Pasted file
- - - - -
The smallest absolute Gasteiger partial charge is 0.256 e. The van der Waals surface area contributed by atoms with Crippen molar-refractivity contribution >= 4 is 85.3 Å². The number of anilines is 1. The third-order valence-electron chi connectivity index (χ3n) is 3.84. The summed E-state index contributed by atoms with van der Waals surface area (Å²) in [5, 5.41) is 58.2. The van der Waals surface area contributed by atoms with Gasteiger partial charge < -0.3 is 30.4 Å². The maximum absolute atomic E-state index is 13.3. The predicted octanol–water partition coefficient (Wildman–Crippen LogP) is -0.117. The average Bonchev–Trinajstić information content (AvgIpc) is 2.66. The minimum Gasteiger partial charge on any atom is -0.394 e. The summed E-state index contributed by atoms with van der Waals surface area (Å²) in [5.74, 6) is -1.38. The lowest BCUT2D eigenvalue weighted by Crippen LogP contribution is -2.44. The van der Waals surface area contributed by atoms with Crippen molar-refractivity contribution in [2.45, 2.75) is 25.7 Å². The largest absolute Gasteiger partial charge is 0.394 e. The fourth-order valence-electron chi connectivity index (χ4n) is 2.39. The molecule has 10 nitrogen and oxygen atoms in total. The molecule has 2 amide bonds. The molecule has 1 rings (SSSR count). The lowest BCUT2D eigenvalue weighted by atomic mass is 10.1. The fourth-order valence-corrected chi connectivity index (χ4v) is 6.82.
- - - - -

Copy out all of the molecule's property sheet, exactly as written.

The smallest absolute Gasteiger partial charge is 0.256 e. The van der Waals surface area contributed by atoms with Crippen molar-refractivity contribution >= 4 is 85.3 Å². The number of anilines is 1. The third-order valence-electron chi connectivity index (χ3n) is 3.84. The summed E-state index contributed by atoms with van der Waals surface area (Å²) in [5, 5.41) is 58.2. The van der Waals surface area contributed by atoms with Gasteiger partial charge < -0.3 is 30.4 Å². The maximum absolute atomic E-state index is 13.3. The predicted octanol–water partition coefficient (Wildman–Crippen LogP) is -0.117. The average Bonchev–Trinajstić information content (AvgIpc) is 2.66. The minimum Gasteiger partial charge on any atom is -0.394 e. The summed E-state index contributed by atoms with van der Waals surface area (Å²) in [5.74, 6) is -1.38. The lowest BCUT2D eigenvalue weighted by Crippen LogP contribution is -2.44. The van der Waals surface area contributed by atoms with Crippen molar-refractivity contribution in [2.45, 2.75) is 25.7 Å². The largest absolute Gasteiger partial charge is 0.394 e. The fourth-order valence-electron chi connectivity index (χ4n) is 2.39. The molecule has 10 nitrogen and oxygen atoms in total. The molecule has 2 amide bonds. The molecule has 1 rings (SSSR count). The lowest BCUT2D eigenvalue weighted by atomic mass is 10.1. The fourth-order valence-corrected chi connectivity index (χ4v) is 6.82.